Can Your Sweet Tooth Be a Precursor to Alzheimer’s?
Be honest. Did you overdo it on the Halloween candy?
If you’ve got a sweet tooth like me, Halloween seems to signify the start of the eating season heightened by sweets in all forms – candy, baked goods, sweetened hot and cold drinks, even glazed meats and candied yams (way to kill the nutritional goodness of an otherwise healthy vegetable).
From Halloween to New Year’s the festivities are heavy on the food and fun and it’s easy to overindulge and surpass your body’s regular need of calories and essential nutrients. And we all know that sustaining this way of eating can take a toll on your waistline.
But would you guess that this kind of activity could affect your memory?
Mounting research is pointing to an association between elevated blood sugar and increased risk for dementia.
By 2013, an estimated 5.2 million Americas had been diagnosed with Alzheimer’s disease, a severe form of dementia. The disease is so prevalent that it ranks as one of the top causes of death in America.
That’s a pretty scary statistic when you take into account that the Western diet is high in sugar and refined carbohydrates. Even if you don’t reach for something that is easily recognized as a sweet, hidden sugar is so prevalent to be on par with our palate. To appease our desire for less fattening foods, healthy fats have been replaced with – you guessed it – more sugar. So if you eat a lot of processed foods, you can easily consume enough sugar to upset your blood sugar homeostasis. Do this regularly and you could find yourself becoming insulin resistant (type 2 diabetes), which comes with a lot of destructive baggage, including the loss of brain function.
The overly sugared brain concept was first revealed in 2005 when researchers discovered that the brain was capable of producing insulin for brain cell survival. The buildup of toxic proteins (amyloid beta protein) seems to remove the insulin receptors from nerve cells, making the neurons insulin resistant – a phenomenon penned as “type 3 diabetes.” The accumulation of these proteins is believed to trigger the deterioration of the memory.
While prior research had shown increased risk of diabetics developing Alzheimer’s disease, more current studies are once again raising concern over the role of insulin resistance and dementia. A study published in JAMA Neurology suggests that when insulin in the brain is unable to facilitate the proper use of sugar (glucose) as cellular fuel, there is a progressive decline in complex neurological activity, such as forming memories.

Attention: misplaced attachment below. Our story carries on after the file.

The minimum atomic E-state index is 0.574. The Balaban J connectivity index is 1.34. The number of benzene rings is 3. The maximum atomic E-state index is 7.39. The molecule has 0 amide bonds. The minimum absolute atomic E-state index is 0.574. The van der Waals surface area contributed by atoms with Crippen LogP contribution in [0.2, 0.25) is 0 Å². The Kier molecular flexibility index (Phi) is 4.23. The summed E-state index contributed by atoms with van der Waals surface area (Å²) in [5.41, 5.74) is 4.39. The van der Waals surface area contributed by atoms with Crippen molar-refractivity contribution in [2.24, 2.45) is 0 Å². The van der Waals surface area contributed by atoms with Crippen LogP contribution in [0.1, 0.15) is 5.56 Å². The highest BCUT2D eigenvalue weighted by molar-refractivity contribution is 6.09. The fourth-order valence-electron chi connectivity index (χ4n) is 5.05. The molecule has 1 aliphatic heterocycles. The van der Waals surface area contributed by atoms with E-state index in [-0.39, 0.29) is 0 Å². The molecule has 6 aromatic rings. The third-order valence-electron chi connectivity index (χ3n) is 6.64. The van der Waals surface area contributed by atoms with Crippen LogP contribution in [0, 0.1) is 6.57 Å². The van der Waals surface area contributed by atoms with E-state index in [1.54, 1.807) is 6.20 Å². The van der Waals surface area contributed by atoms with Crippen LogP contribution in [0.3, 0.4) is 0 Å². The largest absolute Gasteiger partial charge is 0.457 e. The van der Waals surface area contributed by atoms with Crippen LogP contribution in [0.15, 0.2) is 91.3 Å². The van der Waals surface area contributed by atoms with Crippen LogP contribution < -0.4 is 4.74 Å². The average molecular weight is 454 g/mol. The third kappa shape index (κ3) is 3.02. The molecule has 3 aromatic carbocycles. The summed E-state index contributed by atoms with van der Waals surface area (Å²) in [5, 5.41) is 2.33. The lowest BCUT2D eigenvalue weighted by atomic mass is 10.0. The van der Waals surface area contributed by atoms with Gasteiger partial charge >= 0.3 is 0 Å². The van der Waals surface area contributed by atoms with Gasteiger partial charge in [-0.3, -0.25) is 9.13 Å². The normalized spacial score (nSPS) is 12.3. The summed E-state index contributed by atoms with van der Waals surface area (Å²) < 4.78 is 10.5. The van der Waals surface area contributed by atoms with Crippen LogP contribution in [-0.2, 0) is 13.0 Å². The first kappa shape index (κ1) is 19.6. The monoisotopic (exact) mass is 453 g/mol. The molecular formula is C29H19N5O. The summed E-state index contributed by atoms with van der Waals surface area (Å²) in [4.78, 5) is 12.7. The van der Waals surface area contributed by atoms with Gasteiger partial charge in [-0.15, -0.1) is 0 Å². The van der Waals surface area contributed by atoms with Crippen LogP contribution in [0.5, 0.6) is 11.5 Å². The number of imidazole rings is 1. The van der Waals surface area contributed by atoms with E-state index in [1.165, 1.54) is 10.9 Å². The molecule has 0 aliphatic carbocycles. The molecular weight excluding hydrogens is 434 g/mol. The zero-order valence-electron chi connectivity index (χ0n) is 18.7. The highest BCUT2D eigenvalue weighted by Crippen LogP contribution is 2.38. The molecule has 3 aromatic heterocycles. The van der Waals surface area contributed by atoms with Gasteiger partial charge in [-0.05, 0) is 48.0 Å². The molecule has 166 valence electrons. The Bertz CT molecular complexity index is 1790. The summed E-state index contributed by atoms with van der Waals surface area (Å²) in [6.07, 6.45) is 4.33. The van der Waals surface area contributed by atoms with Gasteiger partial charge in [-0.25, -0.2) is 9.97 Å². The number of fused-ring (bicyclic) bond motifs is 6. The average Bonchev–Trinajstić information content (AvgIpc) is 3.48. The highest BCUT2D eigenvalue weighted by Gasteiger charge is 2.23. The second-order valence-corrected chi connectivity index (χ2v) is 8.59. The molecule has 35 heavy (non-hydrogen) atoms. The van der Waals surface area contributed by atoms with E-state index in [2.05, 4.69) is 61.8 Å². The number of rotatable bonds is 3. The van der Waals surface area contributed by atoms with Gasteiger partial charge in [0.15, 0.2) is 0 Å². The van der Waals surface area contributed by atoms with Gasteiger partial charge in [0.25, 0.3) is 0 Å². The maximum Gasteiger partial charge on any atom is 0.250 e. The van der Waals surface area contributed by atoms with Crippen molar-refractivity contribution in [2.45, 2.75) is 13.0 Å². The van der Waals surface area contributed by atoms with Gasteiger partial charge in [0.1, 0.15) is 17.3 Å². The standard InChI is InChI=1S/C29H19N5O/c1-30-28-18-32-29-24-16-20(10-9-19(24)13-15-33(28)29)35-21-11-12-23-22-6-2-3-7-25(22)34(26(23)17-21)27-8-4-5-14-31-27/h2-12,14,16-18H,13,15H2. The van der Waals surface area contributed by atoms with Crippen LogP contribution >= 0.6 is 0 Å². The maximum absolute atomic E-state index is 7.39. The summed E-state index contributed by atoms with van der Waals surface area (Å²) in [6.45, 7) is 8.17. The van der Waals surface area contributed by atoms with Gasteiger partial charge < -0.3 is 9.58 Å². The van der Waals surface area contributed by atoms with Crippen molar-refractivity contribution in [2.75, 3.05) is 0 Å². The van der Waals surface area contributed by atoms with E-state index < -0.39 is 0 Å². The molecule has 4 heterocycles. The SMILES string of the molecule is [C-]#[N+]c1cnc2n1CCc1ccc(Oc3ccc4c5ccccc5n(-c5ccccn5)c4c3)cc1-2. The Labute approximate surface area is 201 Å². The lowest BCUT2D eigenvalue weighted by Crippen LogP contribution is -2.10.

If that’s not enough to make you think twice before you satisfy your sweet tooth, here’s another – insulin resistance also increases your risk of heart disease.
Are you scared into prevention mode yet? Since there is currently no known cure and few effective treatments for Alzheimer’s disease, it’s vastly important to take preventative measures. There are things you can do now to stave off the stages of dementia down the road:
Stop eating processed food. They may be convenient and tasty, but they’re notorious for containing all sorts of ingredients that are harmful to the brain, including pesticides and refined sugars and grains. Choose real, minimally processed foods, ideally ones that are organic.
Optimize your intestinal flora. Maintain a healthy population of good bacteria in the gut. This delicate ecosystem is disrupted by processed foods, antibiotics, and fluoridated and chlorinated water. Dr. David Perlmutter makes the connection between microflora and neurological diseases in his book Brain Maker: The Power of Gut Microbes to Heal and Protect Your Brain for Life. Support the good bacteria by eating fermented and cultured foods, or with probiotic supplements.
Get a daily mental workout. Regular brain stimulation is associated with a decreased risk of developing Alzheimer’s, as it helps to inhibit amyloid plaque buildup. Good mental exercises include learning a new language, doing a puzzle, or even playing video games.
Don’t forget healthy fats. Not too long ago weight consciousness scared us away from dietary fats. But a push toward healthy fats has taken over. Avoid the harmful trans and hydrogenated fats, but make sure you’re getting your omega-3 fatty acids, especially EPA and DHA, which are critical to brain health.
Sleep well. We know sleep is important to repair and recharge the body, but studies have also added brain detoxification to the benefits of restful sleep. During sleep the brain’s waste removal system kicks in, pumping in cerebral spinal fluid and flushing waste (including amyloid beta protein) out into the circulatory system to be eliminated. But naps and light sleeping won’t reap the benefits of this cleansing cycle. Deep sleep for several hours is when it works best. Aim for 7 to 9 hours each night.
My fellow sugar fiends, it’s a tough habit to break, but the payoff seems totally worth the struggle. It’s never too early to start taking care of yourself now in preparation for a healthy future.
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